That all of this takes place in relation to accelerating urbanisation, goes without saying: it is estimated that by 2050, 80% of South Africa’s population will live in urban areas
“Architects play an integral role in shaping and planning the cities of tomorrow,” says Obert Chakarisa, CEO of the South African Institute of Architects (SAIA).
Humanising cities is crucial in the architectural profession, and scaling and planning are of the utmost importance.
SAIA will once again co-host the architecture and design festival, ArchitectureZA 2016 (AZA16). AZA16 takes place from 31 August to 3 September 2016 at the University of the Witwatersrand (Wits) in Johannesburg. “The festival will delve into the theme, ‘SCALE’, how it transcends professions, as well as the endless array of interpretations it manifests,” says Chakarisa.
Hannah le Roux, associate professor and director of the Architecture Programme at Wits says, “Scale is not a concept limited to planning, urban design or architecture. It transcends these borders. Scaling up and down is intrinsic to the craft of architecture and spatial practice.”
At AZA16, international and local experts will explore topics ranging from the effects of big data on complex design ecologies, systems and territories, to the intimacies of crafted detail and local communities. “We’re going to examine how architects and other designers work across scales, how they handle ‘bigness’ and ‘smallness', and how the micro and the uber intersect,” says Catherine de Souza, AZA16 conference programmer.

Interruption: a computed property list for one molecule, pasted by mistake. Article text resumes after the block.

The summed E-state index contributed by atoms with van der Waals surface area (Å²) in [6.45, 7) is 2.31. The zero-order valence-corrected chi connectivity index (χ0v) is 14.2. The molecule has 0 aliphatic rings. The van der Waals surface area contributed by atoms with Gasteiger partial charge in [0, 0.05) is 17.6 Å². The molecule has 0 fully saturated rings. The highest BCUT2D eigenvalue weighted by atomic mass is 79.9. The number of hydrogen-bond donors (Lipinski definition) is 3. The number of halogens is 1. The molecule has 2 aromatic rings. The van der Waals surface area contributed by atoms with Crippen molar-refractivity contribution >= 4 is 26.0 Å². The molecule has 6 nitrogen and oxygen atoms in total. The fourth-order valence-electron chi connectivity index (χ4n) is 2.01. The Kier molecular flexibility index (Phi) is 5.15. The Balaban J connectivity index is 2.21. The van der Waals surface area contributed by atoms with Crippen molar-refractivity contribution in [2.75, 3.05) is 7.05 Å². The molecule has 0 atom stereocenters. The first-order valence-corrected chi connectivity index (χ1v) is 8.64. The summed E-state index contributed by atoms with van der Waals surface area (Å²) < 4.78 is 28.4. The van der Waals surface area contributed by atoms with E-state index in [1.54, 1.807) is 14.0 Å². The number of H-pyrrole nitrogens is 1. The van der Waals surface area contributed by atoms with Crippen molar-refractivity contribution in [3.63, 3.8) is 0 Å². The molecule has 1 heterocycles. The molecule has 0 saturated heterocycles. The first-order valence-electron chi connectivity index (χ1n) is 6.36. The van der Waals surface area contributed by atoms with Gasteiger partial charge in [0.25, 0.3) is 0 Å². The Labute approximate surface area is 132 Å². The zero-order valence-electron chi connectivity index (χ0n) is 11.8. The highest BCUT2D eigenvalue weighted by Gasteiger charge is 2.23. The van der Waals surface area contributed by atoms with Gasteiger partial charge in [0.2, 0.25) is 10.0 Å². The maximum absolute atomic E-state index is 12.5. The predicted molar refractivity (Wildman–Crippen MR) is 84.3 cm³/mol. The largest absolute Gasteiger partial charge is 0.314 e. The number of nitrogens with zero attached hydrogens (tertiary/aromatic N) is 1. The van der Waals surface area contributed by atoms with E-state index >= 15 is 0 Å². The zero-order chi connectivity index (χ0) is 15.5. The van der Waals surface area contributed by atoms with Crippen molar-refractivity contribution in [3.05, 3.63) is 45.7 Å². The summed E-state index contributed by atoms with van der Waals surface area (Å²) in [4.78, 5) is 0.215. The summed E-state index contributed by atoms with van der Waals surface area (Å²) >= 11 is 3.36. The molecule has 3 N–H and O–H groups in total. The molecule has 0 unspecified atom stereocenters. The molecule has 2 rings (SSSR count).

In the last century of architectural practice, different scales have increasingly fallen into different professional camps. The interdependence of scales, whether in terms of physics, ecology or transnational cultural manifestations, has become more prevalent and is gaining recognition in our modern society. “In reality, scale is collapsing, making the nano global, and beyond, more knowable to all,” explains le Roux.
Scale is a uniquely challenging concept in the architectural and interior design professions. It is intrinsic to indigenous African practice, whether in the abundance of fractal patterns or the configuration of dwelling spaces, and yet it needs to fit with global scalar practices. It is also important for business, as the relationship between the single maker and networks of production becomes ever more fluid.
“It is not just about how much space is available in a room or on a plot of ground,” says le Roux. “It is so much more: how to design a dwelling unit that repeats over twenty floors; how to mediate the experience of individual visitors at a hotel or conference with the logistics of food chains; how to insert a tiny, exquisite narrative into a vast cultural landscape; how to make an urban gesture that helps to humanise a city of cars and taxis; and how to place the informal in the formal, and the formal in the informal,” she explains.
Where different types of design intersect, architects must remain flexible. They must be able to work with whatever scale is necessary to create meaning in a piece of space – working across all scales.
“Scaling up or scaling down is an inherent skill in architecture. Those who work in the profession must understand how the ‘bigness’ of a city or national culture works together with the ‘smallness’ of a single building or individual,” says le Roux.
AZA16 is a SAIA event and co-hosted with the University of the Witwatersrand. For more information about AZA16, go to www.architectureza.org